Arizona Destinations: Meteor Crater in Flagstaff

We love to go on mini vacations on our two days off each week.  In fact, we spend a lot of time doing research, trying to decide what we would like to visit each week.  This week, based on a cool billboard off the interstate, we decided to visit the Meteor Crater.

And to make the adventure even more fun, we took the motorcycle.  It was a particularly windy day, with gusts of 20 plus miles per hour,  which made the ride to the crater a little nerve racking.  But we were in for the adventure, right?

trip to meteor crater

The crater is about an hour drive from the campground, which worked well for me, as I have about an hour butt-limit on the motorcycle.


meteor crater arizona

But this was worth the wind and the tender rear end.  You see the crater is a huge, huge hole located smack in the middle of the flat high desert of Northern Arizona.  In fact, it is 3/4 of a mile in diameter and about 600 feet deep.  A heck of a hole.

meteor crater arizona

So how big is this hole?  Well check it out!

Fifty thousand years ago, a giant meteor streaked across North America and struck the earth in what is now northern Arizona, exploding with the force of 2.5 million tons of TNT.  It is thought that the meteorite weighed about 300,000 tons and was traveling at a speed of 26,000 miles per hour.

The force when it struck was about 150 times the force of the atomic bomb that destroyed Hiroshima.

meteor crater arizona

The force of the impact not only melted most of the meteorite, but forced millions of tons of limestone and sandstone out of the hole,  throwing rocks and meteor fragments for miles.

meteor crater arizona

The crater and the land around it has been privately owned since the early 1900’s by the Barringer family.  The family has built a nice visitor center along with a movie theater, restaurant and gift shop right on the rim of the crater.


Along the rim, there are impressive views. You can walk out on a platform that juts out over the edge.  From this vantage point a sign informs you that a tiny rock on the floor of the Crater is actually as big as a house. In the center of the crater stands a cardboard cutout of a guy holding an American flag, but you can’t see him unless you’re looking through the platform’s fixed telescope.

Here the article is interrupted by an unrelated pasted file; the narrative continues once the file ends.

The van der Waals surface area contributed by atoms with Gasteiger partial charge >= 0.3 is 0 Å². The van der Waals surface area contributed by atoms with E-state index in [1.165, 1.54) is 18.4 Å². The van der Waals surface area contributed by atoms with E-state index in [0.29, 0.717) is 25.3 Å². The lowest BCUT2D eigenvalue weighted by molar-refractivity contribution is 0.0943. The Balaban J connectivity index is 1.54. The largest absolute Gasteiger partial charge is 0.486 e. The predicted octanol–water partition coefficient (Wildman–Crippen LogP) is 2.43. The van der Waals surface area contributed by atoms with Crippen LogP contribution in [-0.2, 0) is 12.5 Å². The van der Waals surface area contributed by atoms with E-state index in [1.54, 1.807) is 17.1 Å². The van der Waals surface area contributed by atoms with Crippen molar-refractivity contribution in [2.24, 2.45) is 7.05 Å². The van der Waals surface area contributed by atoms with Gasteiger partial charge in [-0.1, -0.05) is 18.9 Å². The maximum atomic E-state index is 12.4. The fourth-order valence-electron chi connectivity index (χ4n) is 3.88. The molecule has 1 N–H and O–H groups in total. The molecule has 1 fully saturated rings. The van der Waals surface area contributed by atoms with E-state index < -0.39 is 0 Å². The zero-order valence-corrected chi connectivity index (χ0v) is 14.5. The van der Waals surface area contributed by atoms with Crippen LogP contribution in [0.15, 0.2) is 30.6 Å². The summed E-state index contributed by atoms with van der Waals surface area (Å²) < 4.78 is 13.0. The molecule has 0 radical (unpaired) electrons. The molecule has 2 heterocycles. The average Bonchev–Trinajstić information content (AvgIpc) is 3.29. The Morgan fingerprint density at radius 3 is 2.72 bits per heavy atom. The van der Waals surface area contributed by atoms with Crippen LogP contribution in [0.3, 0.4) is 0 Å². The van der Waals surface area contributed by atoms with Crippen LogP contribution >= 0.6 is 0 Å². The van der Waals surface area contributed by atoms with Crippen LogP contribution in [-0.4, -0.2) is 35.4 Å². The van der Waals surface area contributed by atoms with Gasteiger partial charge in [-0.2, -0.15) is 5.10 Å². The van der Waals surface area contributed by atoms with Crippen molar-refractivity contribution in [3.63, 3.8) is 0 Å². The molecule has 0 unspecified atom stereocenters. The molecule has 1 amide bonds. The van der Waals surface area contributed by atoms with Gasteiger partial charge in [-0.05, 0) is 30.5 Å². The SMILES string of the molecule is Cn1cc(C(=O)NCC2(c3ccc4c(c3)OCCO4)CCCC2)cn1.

This is a huge hole!

Click here for more photos and info on the meteor crater!

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10 thoughts on “Arizona Destinations: Meteor Crater in Flagstaff”

  1. Wow oh wow. That is definitely worth a visit………… when in the neighbourhood ! So interesting Suzy. Thanks so much for sharing this.

    1. Hi Heather!

      Thanks so much for following us on our journey! Yes, this place was definitely worth the stop. It’s one of those things that you have to actually see
      in person to really appreciate. Learned a lot too!


  2. It is interesting that you are working at the KOA in Williams, AZ. We owned a lot in Williams that we are trying to sell. We have a daughter that is back in Flagstaff. Another one moved from Flagstaff to Denver. Both daughters attended NAU in Flagstaff. We have visited Meteor Crater and I also know where Bedrock City is. I really enjoy reading your blogs. Keep up the good work.

    1. Hi Louise!

      You know it is a small world, isn’t it? We really love this area of the country. We were pleasantly surprised when we got here. Lots of fir trees, green and lovely
      mountains! And the summer is beautiful! We may return here one day if and when we decide to stay permanently. Thanks so much for following along! Maybe we will run into each other one day!


    1. Thanks so much for following along! Seems that there are amazing things to see most anywhere you go. You just have to slow down and look! Hope you are having a wonderful July!


    1. Hi Sherri!
      It is definitely worth the visit! Thanks so much for stopping by the Traveling Sitcom! Hope you are having a fabulous summer!


  3. Sooo interesting! does anything grow in it? grass, trees? It doesn’t look like anything grows outside of it either!
    Wonder what would have happened if it had partially landed on someone elses land too. Really interesting!

    1. Hi Bernice!

      Thanks so much for following along! As for your question, well I really don’t think a lot grows out there besides rocks and a bit of tumbleweed here and there.
      That part of Arizona is more of a desert. The land owners have cattle, but I’m really not sure what they eat!

      Hope you are having a fabulous summer!

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